At this early stage, I'm still just feeling my way around. Given the degree of light pollution both generically from the town, and locally neighbours, the best view can only really be deduced once outside. I had planned some further investigation of stars in Leo last night, but too much residual light from the town made efforts futile. Instead, my view out towards the NW (out over the sea) was quite dark, and given the neighbours outside light was off, gave the best options. So instead, I tried some constellation mapping (wide field) of Gemini.
I soon noticed, that even though this direction offered the best view, the lowest magnitude visible was still fairly high (to the naked eye). It's only when you take an image (this one is 10 seconds), that some of the fainter stars become visible. I've labelled all the major stars in the constellation, but was surprised to notice, that even on this wide view, it's *just* possible to make out M35. To be fair, I couldn't really see much in the spotting 'scope either, but it must be remembered that it was fairly close to the horizon.
I'm genuinely surprised what can be caught on a fairy standard point and shoot camera, granted the G11 wasn't cheap, but with an ISO3200 setting and 10 second exposures, I seem to picking up a lot more detail than I expected. The maximum exposure I can have is 15 seconds, but I find that light pollution often is too great for that length of exposure, and in addition, the stars "trail" a lot more. Still, I do recall reading somewhere it's possible to get software to remove trails, so may take a look for that at some point.
My views are very restricted, anything looking from N through E and up to S is useless unless it's *very* high in the sky. All due to the street lamps on my road. Anything S through to W is a no go up to about 30 degrees high (light pollution from the town). Anything W to N is best, that is of course unless next door neighbours outside light isn't on. Must have a word about that one day, but they have only just moved in and I don't want to rock any boats yet 🙂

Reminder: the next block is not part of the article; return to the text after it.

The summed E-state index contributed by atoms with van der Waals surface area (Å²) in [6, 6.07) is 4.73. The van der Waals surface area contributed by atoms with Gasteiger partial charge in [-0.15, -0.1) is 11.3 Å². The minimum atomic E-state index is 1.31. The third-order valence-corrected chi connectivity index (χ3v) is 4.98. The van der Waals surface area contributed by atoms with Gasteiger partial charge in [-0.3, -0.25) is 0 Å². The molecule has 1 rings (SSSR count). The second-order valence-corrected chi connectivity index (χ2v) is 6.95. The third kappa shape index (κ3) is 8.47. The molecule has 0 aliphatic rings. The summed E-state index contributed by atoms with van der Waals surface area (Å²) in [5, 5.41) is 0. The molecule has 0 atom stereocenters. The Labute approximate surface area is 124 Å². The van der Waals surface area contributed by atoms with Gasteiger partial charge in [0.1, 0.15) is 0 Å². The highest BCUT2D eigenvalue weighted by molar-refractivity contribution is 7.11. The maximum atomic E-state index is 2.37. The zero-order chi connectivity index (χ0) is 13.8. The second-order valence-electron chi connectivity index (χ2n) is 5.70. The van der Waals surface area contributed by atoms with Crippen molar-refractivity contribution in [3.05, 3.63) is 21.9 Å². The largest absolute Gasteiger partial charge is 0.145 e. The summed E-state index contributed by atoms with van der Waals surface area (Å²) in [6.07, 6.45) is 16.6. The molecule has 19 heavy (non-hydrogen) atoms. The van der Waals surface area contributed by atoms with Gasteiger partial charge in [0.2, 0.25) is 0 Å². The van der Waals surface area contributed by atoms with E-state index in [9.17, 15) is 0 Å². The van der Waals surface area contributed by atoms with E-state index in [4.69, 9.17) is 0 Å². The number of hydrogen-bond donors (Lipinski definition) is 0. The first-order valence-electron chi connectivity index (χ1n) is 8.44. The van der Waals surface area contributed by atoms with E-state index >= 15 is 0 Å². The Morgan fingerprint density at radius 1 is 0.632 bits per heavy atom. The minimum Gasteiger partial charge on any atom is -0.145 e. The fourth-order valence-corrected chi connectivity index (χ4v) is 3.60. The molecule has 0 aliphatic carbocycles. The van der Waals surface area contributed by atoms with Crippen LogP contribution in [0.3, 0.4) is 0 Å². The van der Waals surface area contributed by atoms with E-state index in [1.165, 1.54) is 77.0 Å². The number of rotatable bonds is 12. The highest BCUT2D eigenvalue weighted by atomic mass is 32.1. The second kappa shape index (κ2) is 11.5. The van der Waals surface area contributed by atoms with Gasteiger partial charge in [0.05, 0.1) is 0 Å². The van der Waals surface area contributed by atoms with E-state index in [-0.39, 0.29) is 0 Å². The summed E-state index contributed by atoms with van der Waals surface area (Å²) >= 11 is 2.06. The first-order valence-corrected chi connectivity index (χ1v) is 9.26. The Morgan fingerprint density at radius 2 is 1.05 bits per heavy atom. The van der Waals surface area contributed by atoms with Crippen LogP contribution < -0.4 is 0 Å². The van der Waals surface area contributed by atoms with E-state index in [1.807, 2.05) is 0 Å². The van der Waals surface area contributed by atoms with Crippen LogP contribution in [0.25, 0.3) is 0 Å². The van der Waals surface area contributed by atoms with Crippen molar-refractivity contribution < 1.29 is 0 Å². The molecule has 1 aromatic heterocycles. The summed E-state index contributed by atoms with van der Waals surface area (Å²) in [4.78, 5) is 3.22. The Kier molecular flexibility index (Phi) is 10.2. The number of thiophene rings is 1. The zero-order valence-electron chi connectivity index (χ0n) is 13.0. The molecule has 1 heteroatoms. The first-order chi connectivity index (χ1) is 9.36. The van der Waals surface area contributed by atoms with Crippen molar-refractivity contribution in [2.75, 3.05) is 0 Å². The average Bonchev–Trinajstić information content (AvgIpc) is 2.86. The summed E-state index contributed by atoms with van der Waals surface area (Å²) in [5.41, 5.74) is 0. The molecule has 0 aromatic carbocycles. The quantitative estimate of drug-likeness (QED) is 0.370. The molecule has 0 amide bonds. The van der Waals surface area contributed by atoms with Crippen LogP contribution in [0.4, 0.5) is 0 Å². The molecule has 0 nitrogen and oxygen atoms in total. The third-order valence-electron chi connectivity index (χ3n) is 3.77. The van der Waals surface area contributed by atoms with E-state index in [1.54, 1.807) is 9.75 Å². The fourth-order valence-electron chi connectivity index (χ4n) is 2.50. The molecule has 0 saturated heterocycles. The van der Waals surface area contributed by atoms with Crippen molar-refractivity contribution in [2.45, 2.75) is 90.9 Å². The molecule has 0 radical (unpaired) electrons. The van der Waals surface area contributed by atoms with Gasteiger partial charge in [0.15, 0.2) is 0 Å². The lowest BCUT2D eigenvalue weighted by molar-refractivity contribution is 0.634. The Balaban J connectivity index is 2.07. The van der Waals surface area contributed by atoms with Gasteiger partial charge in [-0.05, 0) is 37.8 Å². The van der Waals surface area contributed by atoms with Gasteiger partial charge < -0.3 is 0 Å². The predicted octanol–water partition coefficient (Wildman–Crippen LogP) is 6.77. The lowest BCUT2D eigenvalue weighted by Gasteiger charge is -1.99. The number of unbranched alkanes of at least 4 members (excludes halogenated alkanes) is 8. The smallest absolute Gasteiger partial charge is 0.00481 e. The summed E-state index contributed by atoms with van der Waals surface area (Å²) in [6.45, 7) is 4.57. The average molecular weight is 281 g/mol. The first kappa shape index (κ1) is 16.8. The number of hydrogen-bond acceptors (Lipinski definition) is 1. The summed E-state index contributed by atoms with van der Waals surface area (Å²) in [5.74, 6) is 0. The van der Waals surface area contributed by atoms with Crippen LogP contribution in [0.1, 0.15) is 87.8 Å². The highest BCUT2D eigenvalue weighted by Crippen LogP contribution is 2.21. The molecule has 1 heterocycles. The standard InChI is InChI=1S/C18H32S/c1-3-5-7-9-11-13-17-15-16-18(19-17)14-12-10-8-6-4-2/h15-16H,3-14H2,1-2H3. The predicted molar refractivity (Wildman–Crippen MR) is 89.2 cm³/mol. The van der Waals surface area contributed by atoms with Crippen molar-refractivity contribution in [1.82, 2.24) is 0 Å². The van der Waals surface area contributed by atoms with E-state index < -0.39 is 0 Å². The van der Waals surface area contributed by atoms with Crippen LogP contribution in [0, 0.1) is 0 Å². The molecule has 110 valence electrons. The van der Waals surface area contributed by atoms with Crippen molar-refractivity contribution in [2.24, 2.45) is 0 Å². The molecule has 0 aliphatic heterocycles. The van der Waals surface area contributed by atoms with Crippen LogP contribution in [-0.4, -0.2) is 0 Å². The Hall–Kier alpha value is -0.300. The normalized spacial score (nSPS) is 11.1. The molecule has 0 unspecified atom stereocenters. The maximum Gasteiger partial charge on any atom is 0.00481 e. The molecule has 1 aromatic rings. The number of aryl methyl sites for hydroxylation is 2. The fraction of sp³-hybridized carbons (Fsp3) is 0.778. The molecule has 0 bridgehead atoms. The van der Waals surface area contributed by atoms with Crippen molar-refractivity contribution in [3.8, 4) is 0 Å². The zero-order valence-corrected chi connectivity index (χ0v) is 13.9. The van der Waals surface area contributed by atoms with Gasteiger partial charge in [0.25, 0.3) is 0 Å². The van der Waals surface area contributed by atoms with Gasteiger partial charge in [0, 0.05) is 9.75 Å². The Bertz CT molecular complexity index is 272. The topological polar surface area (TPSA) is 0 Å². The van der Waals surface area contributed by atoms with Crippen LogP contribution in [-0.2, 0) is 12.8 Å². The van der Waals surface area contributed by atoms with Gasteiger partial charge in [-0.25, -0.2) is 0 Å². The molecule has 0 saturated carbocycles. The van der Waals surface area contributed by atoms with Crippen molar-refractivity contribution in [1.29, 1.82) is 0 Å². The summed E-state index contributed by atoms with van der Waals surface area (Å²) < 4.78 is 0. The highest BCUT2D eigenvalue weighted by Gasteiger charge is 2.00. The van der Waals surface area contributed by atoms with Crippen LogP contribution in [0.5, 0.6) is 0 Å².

And so ladies and gentlemen, I present, Gemini….
Over the last couple of evenings, when I finally could get outside when a) it wasn't cloudy, b) the moon wasn't in the sky and most importantly c) when one of my next door neighbours hadn't left their outside light on, I managed to take achieve my "task". I was wondering if it was possibly to use a standard camera (on a tripod) to get an image of one of the more popular open globular clusters M44 in the constellation Cancer. The answer it appears, is yes. To the unaided eye, it's very hard to spot Cancer since most of its stars are brighter that magnitude 3.5 and under light polluted skies, that's hard to see. Sure with binoculars it's pretty straight forward, so to start things off I took a large field image (which I've labelled). Castor and Pollux of Gemini are on the right, The entire constellation of Cancer is in the centre and the head of Hydra can be seen below. I've highlighted M44 in the square, all this with a 13 second exposure. M44 can clearly seen. By the way, it looks far more impressive through a decent set of binoculars or spotting scope 🙂
As a further experiment, zoomed up as far as I could go (optically) on camera and took another image, this time to see if it was possible to see M67. It's a far harder target, and to be fair, it's only *just* about possible to make it out with the spotting scope so I didn't hold out much hope. Some may say I'm seeing things, but I'm fairly sure that in the second image (also highlighted), it's possible to make out something (also highlighted). Long shot I know, but further encouragement to press on!